Higher Reps or More Weight for Hypertrophy?
By David Nguyen
Hypertrophy is when our muscle resynthesises at a higher rate than muscle breakdown. In order to achieve this we need to look at our training as well as our nutrition as these will be two of the major factors. When we talk about hypertrophy there are 2 types that we refer to, myofibrillar and sarcoplasmic which differ from both an aesthetic and performance point of view. We also have pathways, cells and mechanisms which will be explored to give us a better understanding of hypertrophy.
Sarcoplasmic involves cell swelling, this occurs when the cells of the muscle are swelled up from sarcoplasmic fluids. By causing the cell to swell we create pressure within the cell against the membrane, doing so stimulation anabolic pathways ultimately leading to an increase in protein synthesis. Cell swelling relies predominantly on glycolysis, an energy pathway that utilises glucose to create high levels of lactate. This concept will further be discussed later when looking at the mechanisms of hypertrophy.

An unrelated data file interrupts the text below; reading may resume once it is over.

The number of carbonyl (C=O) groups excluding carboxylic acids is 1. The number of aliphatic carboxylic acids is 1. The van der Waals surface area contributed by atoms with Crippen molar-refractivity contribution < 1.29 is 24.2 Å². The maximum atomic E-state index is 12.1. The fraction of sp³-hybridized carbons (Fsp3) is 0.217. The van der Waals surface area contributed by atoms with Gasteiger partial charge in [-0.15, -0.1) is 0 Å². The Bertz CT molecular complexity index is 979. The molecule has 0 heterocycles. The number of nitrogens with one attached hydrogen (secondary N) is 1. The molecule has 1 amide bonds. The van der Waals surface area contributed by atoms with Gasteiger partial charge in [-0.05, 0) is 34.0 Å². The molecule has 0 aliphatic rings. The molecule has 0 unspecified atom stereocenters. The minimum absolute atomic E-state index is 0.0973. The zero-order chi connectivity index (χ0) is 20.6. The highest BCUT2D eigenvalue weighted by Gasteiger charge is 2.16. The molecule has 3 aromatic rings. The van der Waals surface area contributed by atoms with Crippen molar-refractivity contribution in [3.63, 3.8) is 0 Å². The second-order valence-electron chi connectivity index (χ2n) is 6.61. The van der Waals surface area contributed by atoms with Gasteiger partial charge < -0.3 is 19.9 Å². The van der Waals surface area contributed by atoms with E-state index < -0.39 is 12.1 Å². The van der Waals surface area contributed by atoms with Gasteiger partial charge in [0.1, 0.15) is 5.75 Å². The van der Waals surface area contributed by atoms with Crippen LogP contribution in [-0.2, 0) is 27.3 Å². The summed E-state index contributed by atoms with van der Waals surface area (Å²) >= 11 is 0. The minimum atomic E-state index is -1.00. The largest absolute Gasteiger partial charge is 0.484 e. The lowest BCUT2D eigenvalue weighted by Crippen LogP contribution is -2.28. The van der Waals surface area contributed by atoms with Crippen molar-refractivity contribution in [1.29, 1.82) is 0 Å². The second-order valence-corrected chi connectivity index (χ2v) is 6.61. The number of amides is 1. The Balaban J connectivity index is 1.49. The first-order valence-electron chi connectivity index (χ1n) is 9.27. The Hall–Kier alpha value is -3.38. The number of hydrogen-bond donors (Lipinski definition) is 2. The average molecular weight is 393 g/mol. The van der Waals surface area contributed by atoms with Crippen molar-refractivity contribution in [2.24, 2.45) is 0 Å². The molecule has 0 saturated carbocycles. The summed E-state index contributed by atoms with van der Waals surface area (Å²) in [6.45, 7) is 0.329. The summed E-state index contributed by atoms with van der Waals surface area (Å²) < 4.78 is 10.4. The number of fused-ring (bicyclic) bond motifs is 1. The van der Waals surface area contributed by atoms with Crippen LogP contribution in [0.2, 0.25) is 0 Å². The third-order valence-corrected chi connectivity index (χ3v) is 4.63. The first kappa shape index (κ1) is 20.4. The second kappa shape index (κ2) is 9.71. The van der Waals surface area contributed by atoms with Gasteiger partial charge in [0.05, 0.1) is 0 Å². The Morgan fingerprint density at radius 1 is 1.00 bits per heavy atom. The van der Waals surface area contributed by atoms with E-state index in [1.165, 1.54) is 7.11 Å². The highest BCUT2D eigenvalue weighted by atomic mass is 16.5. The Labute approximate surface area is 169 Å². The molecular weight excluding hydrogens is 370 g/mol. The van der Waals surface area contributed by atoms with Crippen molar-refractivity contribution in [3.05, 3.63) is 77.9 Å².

Myofibrillar hypertrophy is the actual growth of muscle fibres which will in turn gain more myofibrils. This type of hypertrophy will cause more density in a muscle as the muscle fibres themselves are growing larger. From this we will create the potential to exert more force when compared to sarcoplasmic hypertrophy. Myofibrillar hypertrophy also increases the density of the muscle as the muscle fibres themselves grow larger when compared to sarcoplasmic hypertrophy.
Knowing this, it is best to say train within a range of rep ranges. Have a plan where you can work from one range of reps to another without too large of a spread. This can work well with an undulating or a linear approach!
Here is an example of each (note these are for the A series of each phase):